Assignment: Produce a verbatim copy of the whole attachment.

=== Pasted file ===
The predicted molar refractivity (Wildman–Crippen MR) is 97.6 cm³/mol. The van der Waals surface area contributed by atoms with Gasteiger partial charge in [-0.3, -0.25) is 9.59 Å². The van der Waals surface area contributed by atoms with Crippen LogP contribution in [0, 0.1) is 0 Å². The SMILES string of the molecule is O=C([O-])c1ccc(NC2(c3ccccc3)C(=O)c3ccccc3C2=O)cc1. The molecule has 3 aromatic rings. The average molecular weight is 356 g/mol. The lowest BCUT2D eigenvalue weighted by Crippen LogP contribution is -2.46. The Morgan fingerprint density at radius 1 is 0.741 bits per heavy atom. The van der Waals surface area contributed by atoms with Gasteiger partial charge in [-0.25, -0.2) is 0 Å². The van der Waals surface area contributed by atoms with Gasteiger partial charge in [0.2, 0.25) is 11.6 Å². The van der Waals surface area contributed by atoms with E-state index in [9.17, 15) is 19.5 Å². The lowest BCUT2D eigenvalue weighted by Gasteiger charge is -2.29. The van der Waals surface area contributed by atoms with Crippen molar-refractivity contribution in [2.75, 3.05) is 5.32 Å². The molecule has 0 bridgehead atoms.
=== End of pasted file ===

The predicted molar refractivity (Wildman–Crippen MR) is 97.6 cm³/mol. The van der Waals surface area contributed by atoms with Gasteiger partial charge in [-0.3, -0.25) is 9.59 Å². The van der Waals surface area contributed by atoms with Crippen LogP contribution in [0, 0.1) is 0 Å². The SMILES string of the molecule is O=C([O-])c1ccc(NC2(c3ccccc3)C(=O)c3ccccc3C2=O)cc1. The molecule has 3 aromatic rings. The average molecular weight is 356 g/mol. The lowest BCUT2D eigenvalue weighted by Crippen LogP contribution is -2.46. The Morgan fingerprint density at radius 1 is 0.741 bits per heavy atom. The van der Waals surface area contributed by atoms with Gasteiger partial charge in [-0.25, -0.2) is 0 Å². The van der Waals surface area contributed by atoms with Gasteiger partial charge in [0.2, 0.25) is 11.6 Å². The van der Waals surface area contributed by atoms with E-state index in [9.17, 15) is 19.5 Å². The lowest BCUT2D eigenvalue weighted by Gasteiger charge is -2.29. The van der Waals surface area contributed by atoms with Crippen molar-refractivity contribution in [2.75, 3.05) is 5.32 Å². The molecule has 0 bridgehead atoms.